The Many Faces of Data Leaks
While there are many ways that data can be leaked from an organization, not all are the result of some malevolent perpetrator handing data to an external party in a dark alley. In many cases, it is a simple lack of awareness and attention to detail that causes the most damage. Generally speaking, there are four weak points for data loss that should be considered.
Many examples of data leaks are caused by accidental or improper configuration and deployment of systems and documents. Glaring examples can be found using simple tools such as the Google search engine and FOCA.
No, this is not the Freedom of Choice Act! FOCA is an open source data mining tool that searches for hidden metadata in documents indexed by Google and other search engines. FOCA can extrapolate this hidden data, which often contains sensitive information about organizations.
A notable example of how this hidden data can be used was demonstrated several years ago. The writer of the Mellisa virus/worm, David L. Smith, was identified and convicted based on the details captured from a Word document's metadata. Failure to properly scrub metadata from documents from external-facing websites remains a significant source for data leakage.
Improper Access Control
Another leading cause for data leakage is simply poor administration around the provisioning and revocation of access. Unfortunately, this often boils down to laziness of managers and administrators. Many of us have seen firsthand how people moving around within an organization acquire more and more access from each position they hold.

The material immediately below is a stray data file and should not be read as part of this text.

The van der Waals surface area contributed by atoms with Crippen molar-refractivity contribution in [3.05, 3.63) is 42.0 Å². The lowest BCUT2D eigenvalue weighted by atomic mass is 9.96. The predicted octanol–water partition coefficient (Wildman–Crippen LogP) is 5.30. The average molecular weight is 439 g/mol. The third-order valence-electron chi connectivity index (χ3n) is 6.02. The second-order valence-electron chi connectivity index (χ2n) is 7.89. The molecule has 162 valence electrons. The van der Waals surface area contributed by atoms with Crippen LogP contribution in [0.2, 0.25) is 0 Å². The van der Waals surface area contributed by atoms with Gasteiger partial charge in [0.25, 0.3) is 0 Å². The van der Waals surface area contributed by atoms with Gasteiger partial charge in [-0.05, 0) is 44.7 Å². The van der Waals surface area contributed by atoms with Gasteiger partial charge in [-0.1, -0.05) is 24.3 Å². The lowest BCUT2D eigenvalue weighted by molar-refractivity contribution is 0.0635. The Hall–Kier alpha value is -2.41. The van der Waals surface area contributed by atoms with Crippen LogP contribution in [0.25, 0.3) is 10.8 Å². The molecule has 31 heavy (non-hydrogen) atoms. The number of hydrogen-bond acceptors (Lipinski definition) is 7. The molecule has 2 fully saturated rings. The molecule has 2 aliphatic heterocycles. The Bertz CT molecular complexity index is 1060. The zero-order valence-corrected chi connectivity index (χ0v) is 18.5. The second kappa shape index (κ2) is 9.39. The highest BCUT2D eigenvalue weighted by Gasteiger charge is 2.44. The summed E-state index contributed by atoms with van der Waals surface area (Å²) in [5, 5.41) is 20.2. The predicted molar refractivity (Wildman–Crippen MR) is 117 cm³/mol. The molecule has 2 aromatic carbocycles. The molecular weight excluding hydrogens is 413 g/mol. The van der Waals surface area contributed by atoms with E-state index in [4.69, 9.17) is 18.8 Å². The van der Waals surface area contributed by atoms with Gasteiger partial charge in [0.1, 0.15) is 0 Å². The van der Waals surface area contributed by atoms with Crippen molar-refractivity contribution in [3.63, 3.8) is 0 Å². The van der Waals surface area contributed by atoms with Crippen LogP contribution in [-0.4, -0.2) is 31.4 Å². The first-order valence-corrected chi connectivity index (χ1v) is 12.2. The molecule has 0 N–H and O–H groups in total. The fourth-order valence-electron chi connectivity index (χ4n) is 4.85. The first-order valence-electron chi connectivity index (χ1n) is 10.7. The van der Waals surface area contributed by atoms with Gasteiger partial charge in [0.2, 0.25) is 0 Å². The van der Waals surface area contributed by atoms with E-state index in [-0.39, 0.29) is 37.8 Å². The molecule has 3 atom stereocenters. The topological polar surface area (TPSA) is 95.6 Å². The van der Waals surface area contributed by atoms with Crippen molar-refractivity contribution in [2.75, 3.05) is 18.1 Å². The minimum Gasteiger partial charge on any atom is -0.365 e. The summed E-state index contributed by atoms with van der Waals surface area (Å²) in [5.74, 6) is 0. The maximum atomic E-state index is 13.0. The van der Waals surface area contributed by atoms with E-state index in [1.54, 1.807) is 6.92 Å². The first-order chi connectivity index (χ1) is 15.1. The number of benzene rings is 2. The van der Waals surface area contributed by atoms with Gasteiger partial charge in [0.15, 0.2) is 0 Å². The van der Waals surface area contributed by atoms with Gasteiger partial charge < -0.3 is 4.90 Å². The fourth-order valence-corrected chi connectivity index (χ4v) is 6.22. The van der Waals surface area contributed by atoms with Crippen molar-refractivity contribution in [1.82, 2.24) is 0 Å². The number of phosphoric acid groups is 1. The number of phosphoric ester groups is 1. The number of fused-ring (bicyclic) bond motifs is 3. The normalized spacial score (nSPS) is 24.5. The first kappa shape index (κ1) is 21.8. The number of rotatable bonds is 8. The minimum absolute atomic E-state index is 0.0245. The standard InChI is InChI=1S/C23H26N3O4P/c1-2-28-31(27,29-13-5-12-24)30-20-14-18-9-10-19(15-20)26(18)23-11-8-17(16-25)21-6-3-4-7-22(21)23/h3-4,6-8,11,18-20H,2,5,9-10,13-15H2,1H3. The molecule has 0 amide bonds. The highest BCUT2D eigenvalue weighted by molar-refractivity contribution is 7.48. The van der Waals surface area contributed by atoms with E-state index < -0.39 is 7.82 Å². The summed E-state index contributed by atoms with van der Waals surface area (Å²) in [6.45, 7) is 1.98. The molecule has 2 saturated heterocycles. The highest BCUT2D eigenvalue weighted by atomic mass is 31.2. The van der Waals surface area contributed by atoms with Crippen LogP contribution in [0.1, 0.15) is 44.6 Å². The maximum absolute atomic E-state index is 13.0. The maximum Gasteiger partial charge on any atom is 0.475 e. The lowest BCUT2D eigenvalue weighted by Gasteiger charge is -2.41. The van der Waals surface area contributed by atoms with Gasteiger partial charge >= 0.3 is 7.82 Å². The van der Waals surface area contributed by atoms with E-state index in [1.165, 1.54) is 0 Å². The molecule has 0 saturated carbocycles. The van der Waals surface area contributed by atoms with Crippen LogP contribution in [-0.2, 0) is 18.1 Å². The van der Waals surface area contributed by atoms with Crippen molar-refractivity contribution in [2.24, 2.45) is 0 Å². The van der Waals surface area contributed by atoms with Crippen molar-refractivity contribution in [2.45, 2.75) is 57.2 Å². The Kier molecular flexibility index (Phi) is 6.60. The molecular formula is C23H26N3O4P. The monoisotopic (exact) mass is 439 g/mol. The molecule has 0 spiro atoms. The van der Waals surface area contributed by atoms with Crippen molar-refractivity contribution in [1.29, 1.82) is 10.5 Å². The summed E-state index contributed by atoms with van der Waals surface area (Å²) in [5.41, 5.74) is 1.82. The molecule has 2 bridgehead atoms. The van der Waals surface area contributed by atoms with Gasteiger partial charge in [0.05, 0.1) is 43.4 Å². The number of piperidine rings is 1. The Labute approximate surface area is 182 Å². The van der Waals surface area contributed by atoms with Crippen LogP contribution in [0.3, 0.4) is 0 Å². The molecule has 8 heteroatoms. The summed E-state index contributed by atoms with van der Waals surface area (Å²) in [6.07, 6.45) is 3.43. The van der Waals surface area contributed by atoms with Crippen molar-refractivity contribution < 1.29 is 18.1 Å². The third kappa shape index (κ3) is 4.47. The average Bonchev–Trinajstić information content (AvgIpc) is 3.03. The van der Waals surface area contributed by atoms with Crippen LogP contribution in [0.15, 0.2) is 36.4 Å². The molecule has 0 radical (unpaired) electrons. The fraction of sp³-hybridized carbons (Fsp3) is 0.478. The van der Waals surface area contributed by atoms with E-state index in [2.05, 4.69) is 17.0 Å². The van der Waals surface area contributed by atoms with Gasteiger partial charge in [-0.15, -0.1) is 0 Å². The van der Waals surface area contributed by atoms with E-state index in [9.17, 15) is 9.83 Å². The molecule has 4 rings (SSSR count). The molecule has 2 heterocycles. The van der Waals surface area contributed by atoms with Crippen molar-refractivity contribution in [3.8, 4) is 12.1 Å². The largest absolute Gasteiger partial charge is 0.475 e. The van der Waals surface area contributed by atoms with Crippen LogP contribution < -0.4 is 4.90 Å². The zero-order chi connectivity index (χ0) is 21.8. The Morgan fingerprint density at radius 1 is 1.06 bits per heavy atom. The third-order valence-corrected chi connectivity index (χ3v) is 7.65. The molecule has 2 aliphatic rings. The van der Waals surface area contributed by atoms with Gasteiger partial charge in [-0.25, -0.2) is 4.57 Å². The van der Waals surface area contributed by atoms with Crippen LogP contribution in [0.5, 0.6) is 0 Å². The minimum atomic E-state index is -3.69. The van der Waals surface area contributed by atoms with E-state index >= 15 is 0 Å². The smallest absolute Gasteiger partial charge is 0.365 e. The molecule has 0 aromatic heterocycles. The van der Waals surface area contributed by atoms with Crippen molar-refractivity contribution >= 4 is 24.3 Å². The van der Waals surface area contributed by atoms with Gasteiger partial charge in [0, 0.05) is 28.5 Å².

This phenomenon is affectionately known as "access creep" and often leads to the ability for a single individual to wield significantly more control over systems, logs, and data than is appropriate.
Social engineering and other forms of end user attacks continue to be one of the biggest vectors for system compromise and data loss. While security tools and techniques have matured and have become more effective in identifying attacks there is still one chink in the armor—people!
It is much less risky for a would-be saboteur to attack the end users than harden systems. There are many different types of social engineering attacks, and numerous books and articles written on the subject—including some excellent ones on InformIT.
Whether it is a phone call, a phishing email or complex attack using pretexting and hardware such as a Teensy device, the end result is often the same. People can be manipulated and will frequently give up valuable information.
Insiders with intent to leak or sell data are by far the most devastating to organizations. These individuals are also the most likely to be successful in exfiltrating data.
Insiders typically already have access, are trusted, and have intimate operational knowledge of an organization. These factors make insider threats extremely difficult to detect and identify. Often insiders make use of a combination of administrative error, improper access control, and social engineering to achieve their objectives.